Instead a successful national manufacturing system requires indigenous supply chains which profitably connect the different competences of a diverse population of small-medium-giant enterprises within powerful cluster networks. British manufacturing at present has few large corporate players with UK headquarters that have a global reach, broad capabilities and a large workforce over 50,000. Yet critically these are the companies that boost cost recovery by selling branded finished goods, sustain civil R&D, build high-tech capabilities, as well as connect backwards to domestic suppliers.

Britain lacks these crucial chain-supporting enterprises because short-termism always trumps long-term market share. Giant manufacturing firms like GEC, ICI, Lucas and TI were broken up when assessed as inadequately profitable, and privatisations (for example, rail and electric power) were carried through without regard to a domestic supplying industry.

As a result Britain is now an economy of small workshops, with less than 2,000 factories employing over 200 compared with 107,000 employing less than 10. The UK propensity to import is therefore much higher largely because of reliance on foreign-owned assembly within global systems, and UK balance of trade prospects project an unsustainable increase in the deficit which will require permanent deflation to damp down import demand.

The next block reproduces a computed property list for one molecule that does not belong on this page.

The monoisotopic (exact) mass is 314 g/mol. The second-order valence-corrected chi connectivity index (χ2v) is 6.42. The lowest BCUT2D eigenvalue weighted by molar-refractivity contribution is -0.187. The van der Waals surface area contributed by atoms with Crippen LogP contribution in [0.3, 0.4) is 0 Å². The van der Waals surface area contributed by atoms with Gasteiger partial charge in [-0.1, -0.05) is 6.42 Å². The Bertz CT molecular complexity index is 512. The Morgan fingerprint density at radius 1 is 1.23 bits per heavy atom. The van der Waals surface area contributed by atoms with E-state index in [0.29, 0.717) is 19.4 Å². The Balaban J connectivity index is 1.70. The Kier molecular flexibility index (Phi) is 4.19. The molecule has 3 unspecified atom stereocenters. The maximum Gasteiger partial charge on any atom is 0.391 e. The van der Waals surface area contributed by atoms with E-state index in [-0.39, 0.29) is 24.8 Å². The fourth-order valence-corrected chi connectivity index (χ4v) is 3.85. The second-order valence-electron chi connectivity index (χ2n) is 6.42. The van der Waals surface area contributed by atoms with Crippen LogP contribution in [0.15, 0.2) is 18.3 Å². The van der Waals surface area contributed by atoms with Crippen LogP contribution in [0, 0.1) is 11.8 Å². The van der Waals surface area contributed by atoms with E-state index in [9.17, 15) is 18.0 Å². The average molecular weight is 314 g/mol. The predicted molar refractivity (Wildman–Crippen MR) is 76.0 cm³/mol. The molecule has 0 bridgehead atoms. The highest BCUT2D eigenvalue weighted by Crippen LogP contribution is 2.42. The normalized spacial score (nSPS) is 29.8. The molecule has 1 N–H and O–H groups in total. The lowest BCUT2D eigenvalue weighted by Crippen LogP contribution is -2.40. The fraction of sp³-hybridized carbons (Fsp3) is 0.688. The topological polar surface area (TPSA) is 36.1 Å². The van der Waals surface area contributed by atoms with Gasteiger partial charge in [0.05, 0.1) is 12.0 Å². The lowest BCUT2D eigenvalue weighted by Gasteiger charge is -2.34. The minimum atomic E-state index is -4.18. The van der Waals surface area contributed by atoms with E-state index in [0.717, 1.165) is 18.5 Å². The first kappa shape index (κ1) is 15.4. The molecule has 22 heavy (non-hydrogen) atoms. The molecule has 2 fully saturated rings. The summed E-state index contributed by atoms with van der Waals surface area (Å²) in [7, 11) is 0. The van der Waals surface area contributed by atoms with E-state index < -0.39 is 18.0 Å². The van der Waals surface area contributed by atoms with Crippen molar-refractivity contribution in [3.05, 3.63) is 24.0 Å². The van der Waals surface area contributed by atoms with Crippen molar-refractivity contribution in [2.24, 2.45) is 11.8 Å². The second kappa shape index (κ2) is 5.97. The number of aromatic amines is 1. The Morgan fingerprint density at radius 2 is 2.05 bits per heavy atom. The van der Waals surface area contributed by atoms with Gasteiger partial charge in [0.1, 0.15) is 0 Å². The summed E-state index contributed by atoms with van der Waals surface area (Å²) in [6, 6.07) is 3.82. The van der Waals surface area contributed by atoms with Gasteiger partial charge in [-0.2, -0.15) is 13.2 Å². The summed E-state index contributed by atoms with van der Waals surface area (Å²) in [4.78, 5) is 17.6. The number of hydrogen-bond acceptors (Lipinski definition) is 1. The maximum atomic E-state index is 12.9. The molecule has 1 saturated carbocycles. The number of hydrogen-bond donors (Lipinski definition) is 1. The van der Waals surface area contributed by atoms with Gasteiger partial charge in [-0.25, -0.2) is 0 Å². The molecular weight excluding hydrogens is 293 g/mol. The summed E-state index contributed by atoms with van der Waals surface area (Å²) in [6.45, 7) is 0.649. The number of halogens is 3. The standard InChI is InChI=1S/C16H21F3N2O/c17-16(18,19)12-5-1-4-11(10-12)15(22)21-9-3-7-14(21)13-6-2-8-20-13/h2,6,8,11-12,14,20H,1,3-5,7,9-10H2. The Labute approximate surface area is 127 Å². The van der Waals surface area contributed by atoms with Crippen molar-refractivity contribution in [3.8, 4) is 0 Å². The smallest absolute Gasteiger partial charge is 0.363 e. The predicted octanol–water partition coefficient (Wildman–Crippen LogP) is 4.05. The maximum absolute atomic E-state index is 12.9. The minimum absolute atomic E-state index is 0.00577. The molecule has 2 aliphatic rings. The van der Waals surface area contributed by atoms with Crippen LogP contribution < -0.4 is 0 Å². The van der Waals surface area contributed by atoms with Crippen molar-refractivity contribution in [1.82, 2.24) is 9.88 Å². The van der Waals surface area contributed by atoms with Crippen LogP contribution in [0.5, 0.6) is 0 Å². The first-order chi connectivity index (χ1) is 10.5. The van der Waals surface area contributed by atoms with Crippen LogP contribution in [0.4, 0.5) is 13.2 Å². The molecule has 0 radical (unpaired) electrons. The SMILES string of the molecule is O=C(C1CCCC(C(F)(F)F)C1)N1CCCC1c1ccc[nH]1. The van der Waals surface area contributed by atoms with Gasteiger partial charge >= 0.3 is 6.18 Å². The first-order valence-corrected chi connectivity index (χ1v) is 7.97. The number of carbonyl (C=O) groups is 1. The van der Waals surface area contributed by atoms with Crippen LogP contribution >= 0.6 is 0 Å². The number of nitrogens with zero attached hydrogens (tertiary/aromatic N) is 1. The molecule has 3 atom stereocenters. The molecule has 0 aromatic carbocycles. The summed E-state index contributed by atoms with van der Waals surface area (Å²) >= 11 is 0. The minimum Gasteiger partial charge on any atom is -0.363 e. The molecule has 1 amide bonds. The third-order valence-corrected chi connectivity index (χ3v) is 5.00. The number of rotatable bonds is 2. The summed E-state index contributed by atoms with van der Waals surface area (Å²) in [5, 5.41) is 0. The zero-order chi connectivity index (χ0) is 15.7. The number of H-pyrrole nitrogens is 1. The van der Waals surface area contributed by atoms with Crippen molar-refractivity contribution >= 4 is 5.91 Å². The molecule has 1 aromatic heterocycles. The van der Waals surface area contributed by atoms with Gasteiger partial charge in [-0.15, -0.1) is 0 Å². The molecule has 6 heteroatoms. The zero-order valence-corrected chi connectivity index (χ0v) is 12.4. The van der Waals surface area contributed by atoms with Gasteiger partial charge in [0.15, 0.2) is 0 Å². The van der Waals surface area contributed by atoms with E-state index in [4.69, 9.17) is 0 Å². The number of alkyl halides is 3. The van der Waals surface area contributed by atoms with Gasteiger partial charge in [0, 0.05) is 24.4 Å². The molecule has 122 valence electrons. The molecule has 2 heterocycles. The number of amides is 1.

All these entrenched problems point to the need for systematic prioritising on capacity building and investment right across the whole spectrum in manufacturing, as indeed has been advocated by the CBI 20-year export recovery plan. Central to achieving that is radical banking reform. The City of London remains heavily focused on mortgage lending, derivatives and offshore speculation. Worse still, many banks lend on a one-off basis for a specific project on a limited timescale and expect high annual returns on investments to meet their loan repayments which often appear too risky in uncertain market conditions.